GPS: Global Positioning System
The Global Positioning System (GPS) is a navigation system that uses satellites to determine where you are. It is a satellite-based navigation system that allows ground users to determine their exact location, velocity, and time 24 hours a day, in any weather, anywhere on the planet. The US Department of Defense maintains and develops it, and it was originally designed to aid soldiers and military vehicles, but it has since been made available to anyone with a GPS receiver. Airlines, shipping companies, courier companies, and drivers, among others, use it to track vehicles and find the best route from one location to another.
The first GPS was developed in the 1960s to aid US Navy ships in more accurately navigating the oceans. The first system consisted of five satellites that allowed ships to check their position every hour.
Apart from other uses made possible by the addition of GPS to mobile devices, an increasing number of people rely on GPS technology to safely guide them to their destination. Today, GPS technology is transforming the way we live and connect, and its recent advances have a profound impact on all of our lives. GPS is a gradual process that is transforming many different aspects of human activity.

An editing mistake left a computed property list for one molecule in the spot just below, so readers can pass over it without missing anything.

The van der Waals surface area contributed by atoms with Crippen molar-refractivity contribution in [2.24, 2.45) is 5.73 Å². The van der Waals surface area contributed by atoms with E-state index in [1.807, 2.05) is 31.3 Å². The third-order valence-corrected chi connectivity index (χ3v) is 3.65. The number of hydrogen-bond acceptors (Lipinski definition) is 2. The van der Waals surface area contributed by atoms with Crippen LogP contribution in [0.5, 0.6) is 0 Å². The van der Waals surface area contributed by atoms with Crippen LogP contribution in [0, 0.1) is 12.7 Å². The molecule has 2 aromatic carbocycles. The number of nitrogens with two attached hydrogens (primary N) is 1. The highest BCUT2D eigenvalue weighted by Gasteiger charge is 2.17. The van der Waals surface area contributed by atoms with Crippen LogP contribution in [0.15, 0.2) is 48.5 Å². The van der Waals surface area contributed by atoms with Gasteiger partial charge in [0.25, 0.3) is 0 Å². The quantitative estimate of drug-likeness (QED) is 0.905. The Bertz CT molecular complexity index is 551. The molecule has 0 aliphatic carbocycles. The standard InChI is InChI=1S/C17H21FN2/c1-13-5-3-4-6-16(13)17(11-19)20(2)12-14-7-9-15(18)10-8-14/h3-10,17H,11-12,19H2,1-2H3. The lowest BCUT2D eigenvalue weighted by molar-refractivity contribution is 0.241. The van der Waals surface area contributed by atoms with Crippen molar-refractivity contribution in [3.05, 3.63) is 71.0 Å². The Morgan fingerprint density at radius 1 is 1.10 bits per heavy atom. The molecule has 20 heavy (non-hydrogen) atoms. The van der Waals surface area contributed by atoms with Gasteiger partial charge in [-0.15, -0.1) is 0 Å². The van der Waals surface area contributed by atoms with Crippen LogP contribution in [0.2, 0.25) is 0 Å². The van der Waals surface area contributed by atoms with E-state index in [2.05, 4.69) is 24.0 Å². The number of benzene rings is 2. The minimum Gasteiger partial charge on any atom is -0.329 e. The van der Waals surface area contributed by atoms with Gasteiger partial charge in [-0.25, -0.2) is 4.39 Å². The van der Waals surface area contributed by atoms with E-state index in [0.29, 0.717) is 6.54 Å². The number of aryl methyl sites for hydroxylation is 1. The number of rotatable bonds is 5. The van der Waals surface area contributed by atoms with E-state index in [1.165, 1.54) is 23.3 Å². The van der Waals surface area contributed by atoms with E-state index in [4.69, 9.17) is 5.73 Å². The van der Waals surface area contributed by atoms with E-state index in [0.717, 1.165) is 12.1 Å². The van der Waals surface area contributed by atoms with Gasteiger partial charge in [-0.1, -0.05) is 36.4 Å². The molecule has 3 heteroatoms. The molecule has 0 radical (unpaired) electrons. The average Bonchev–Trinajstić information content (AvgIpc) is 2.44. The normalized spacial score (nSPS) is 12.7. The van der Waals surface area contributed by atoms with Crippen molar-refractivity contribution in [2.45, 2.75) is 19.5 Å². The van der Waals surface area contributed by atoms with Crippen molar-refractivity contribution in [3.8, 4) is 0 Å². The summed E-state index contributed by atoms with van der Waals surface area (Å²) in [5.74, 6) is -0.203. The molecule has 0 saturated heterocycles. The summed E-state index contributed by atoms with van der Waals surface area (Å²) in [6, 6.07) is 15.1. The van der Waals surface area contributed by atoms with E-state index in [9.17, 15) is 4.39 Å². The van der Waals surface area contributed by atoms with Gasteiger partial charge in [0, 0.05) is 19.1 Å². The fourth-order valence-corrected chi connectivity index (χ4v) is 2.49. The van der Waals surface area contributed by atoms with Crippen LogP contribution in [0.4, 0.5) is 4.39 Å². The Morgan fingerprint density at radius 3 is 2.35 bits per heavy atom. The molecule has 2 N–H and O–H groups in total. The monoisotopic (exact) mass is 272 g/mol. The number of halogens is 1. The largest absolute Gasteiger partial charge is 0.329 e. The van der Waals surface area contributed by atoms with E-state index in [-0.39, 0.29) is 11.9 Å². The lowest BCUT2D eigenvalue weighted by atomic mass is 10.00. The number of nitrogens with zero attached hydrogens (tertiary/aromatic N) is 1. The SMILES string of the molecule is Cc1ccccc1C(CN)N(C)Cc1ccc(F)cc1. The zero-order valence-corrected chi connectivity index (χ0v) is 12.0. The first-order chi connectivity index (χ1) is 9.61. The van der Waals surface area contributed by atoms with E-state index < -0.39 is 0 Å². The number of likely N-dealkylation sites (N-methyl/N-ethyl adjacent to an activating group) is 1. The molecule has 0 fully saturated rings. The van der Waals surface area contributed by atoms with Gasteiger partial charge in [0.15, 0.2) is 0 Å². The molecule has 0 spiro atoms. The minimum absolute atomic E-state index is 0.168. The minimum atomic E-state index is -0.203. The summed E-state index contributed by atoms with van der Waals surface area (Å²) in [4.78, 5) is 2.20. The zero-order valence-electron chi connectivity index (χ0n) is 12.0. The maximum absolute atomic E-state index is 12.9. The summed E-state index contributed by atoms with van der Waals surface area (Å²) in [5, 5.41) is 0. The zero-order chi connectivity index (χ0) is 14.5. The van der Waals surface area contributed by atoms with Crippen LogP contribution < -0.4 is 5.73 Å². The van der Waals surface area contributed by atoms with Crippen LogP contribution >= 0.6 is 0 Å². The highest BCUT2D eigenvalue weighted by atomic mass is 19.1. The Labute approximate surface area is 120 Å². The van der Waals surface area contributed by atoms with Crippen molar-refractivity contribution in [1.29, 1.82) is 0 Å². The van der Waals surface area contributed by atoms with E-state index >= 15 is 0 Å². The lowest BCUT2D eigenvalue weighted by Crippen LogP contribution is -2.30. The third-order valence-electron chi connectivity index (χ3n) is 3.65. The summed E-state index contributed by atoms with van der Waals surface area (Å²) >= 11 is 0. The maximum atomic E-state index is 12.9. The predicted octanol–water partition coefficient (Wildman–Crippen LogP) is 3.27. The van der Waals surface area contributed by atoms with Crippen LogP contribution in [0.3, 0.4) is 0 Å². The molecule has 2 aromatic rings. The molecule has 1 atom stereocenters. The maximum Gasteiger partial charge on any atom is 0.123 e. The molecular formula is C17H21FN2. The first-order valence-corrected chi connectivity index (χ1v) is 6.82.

Segments of GPS
It can be divided into three different segments which are as follows:
Space Segment: It refers to satellites. The GPS constellation consists of 24 satellites orbiting the Earth at a distance of 20,051 kilometers (12,532 miles) in six orbital planes with a 55-degree inclination. Each satellite finishes one orbit in one-half of a sidereal day, passing over the same spot on Earth once per sidereal day, or roughly 23 hours and 56 minutes. With this orbital configuration and number of satellites, a user can see at least four satellites 24 hours a day from any location on Earth.
Operational Control Segment (OCS): It refers to stations on Earth developed to maintain and monitor the satellites. The GPS OCS is made up of the master control station (MCS) at Falcon Air Force Base in Colorado Springs, Colorado; remote monitoring stations in Hawaii, Diego Garcia, Ascension Island, and Kwajalein; and uplink antennas at three of the four remote monitor stations as well as the MCS. By tracking each GPS satellite in orbit, monitoring its navigational signal, and relaying this information to the MCS, the four remote monitor stations help with satellite control. The four stations can monitor and measure each GPS satellite’s location for 20 to 21 hours per day. The MCS is connected to the remote monitoring stations via land-based and space-based communications.
User Segment: It refers to users who calculate position and time using navigation signals received from GPS satellites. The cost and complexity of GPS user equipment vary greatly depending on the receiver design and application. Receiver sets range in price from around $135 to $30,000 and can vary from simple devices that only provide basic location coordinates to complex multichannel units that monitor all satellites in view and execute a range of purposes.
Working of GPS
Image Source: https://www.nap.edu/read/9254/chapter/5
At a height of about 11,500 miles, there are 24 satellites plus some spares in orbit with a period of 12 hours (two orbits per day). Satellites are positioned so that four satellites are visible above the horizon from any location on the planet.